· There is an atmosphere of fear, discouragement, blame, and crises.

Items of suggestions for improvement:

1) QA should be a separate entity and have complete and final authority as to the safety, quality, consistency, and accuracy of all products. (Perhaps, they should be in complete charge of the ingredients and the mixers…I KNOW if I were in charge of the outcome…I would want to be in charge of whom is mixing the batch).

2) A cost and benefit analysis of products offered to measure each product’s profit margin should be conducted. Are the small orders profitable? Are the hand-packed orders profitable? Are the odd shaped packaged items profitable? Could more products be packed in the same packaging to eliminate so many skews? Should the large size X be eliminated as they are of greater concern for core temperature issues en route and could pose a future liability because of bacterial growth?

3) There must be delineated lines of authority. Before accountability can occur, there must first be trust.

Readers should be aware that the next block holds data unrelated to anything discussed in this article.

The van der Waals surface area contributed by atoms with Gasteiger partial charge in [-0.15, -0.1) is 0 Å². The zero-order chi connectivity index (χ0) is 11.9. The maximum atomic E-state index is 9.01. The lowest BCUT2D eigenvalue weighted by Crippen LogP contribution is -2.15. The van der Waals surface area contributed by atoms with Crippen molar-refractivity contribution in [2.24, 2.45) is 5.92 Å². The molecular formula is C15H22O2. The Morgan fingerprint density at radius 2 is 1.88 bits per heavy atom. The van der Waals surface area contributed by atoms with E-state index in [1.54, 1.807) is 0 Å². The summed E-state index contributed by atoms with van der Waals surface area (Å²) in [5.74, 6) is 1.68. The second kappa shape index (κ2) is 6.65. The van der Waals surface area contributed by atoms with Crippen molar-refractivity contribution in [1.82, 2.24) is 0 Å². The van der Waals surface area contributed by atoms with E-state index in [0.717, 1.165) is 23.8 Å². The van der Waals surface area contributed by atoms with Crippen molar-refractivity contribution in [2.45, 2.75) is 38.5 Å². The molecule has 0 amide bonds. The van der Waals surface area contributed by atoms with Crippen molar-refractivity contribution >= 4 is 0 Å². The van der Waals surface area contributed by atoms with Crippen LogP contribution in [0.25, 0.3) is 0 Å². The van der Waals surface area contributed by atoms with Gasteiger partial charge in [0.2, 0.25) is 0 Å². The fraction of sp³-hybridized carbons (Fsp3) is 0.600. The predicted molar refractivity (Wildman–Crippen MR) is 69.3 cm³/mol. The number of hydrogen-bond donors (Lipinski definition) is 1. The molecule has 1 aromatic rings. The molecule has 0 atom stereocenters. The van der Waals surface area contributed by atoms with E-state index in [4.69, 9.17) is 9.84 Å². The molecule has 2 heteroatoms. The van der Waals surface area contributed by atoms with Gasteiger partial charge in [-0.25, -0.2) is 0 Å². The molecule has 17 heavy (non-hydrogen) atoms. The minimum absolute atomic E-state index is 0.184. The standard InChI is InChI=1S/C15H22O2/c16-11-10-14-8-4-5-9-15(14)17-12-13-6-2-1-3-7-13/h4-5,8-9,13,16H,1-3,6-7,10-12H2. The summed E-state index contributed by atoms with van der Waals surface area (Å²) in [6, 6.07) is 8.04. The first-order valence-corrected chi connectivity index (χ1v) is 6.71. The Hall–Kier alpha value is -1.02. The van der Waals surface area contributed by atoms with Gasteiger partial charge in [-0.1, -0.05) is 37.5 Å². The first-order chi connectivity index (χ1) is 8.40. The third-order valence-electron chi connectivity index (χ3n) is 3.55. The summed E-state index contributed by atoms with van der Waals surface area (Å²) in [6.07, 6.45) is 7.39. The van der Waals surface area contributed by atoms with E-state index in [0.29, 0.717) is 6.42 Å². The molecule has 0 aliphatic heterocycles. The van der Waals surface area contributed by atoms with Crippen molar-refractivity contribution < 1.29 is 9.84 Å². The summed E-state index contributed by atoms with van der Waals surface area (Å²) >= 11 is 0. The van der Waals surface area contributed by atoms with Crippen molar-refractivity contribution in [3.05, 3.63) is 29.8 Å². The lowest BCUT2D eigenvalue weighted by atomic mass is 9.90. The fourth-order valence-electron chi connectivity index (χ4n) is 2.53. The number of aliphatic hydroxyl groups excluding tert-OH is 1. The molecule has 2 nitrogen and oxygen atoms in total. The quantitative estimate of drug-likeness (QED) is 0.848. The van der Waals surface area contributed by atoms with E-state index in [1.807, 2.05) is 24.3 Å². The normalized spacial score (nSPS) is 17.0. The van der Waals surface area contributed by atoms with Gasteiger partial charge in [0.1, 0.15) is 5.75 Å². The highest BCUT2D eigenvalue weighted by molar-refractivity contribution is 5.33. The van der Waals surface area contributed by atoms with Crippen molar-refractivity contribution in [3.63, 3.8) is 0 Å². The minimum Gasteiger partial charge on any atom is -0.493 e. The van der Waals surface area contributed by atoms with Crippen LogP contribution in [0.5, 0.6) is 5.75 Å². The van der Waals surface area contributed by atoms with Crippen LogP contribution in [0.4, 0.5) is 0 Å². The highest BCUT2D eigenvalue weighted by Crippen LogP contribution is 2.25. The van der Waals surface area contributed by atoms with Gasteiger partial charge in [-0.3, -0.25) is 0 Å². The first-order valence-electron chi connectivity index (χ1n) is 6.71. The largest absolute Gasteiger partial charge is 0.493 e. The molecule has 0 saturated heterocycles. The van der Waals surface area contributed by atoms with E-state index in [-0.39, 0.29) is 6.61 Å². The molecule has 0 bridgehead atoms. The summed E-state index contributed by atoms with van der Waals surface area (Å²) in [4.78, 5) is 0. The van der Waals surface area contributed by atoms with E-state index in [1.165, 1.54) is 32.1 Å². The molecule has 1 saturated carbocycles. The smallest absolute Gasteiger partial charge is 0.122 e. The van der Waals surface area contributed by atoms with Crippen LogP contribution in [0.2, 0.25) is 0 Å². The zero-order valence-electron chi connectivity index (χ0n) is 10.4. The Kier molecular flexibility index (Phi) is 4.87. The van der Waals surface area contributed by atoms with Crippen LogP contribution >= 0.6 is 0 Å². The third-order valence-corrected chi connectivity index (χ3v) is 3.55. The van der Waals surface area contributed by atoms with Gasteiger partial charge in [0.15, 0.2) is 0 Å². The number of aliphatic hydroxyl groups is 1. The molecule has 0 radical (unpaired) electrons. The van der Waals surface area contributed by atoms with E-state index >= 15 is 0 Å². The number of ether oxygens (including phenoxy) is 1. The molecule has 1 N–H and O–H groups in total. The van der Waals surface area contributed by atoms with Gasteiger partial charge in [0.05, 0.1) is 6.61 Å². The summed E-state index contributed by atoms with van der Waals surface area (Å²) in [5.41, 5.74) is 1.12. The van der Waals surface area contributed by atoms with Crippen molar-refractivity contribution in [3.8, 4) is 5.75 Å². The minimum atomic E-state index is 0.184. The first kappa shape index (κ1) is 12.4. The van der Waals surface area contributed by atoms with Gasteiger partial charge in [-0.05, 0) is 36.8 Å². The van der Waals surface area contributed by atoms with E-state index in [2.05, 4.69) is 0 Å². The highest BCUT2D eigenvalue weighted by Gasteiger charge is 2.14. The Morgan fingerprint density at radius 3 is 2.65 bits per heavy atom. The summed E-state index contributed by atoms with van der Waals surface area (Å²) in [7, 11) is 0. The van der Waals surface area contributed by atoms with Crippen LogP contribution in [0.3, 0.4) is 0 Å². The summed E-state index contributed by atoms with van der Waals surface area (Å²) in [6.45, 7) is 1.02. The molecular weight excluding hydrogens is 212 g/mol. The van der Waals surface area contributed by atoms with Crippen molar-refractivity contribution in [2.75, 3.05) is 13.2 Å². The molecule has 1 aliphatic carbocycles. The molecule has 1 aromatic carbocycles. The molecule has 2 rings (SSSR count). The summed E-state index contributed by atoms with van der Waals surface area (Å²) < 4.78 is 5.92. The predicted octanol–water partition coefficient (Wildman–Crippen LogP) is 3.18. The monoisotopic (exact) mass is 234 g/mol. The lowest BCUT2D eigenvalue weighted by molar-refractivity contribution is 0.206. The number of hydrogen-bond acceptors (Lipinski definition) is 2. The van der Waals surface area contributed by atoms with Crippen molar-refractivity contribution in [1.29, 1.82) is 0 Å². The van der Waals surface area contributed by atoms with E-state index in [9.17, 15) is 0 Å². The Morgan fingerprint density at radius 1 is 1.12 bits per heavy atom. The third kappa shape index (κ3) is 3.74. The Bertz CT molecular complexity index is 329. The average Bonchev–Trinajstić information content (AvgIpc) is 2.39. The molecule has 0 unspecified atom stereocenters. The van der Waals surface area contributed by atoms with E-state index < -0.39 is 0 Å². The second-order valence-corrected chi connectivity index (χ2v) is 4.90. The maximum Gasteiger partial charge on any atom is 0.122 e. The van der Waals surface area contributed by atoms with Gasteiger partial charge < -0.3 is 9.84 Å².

The upper management must trust their supervisors and line leads to run their respective lines.

The leaders should be allowed to hire/fire their workers, run their lines as they see fit (within company guidelines) and be accountable for their own areas of responsibility.

4) A complete organizational overhaul must occur. There needs to be organizational charts, strategic planning, training, job descriptions, delineated job tasks, lines of authority, priorities established, decision making processes, designated areas of authority and work, set procedures and processes.

5) Flow and process procedures must be developed, determined, written down, and put in a training manual and training must be established and be a continual ongoing process. Deming’s simple Plan, Do, Check, Act—would be a simple start to improving efficiencies.

6) Workers must be treated as assets, not disposable commodities. Scheduling must be changed to: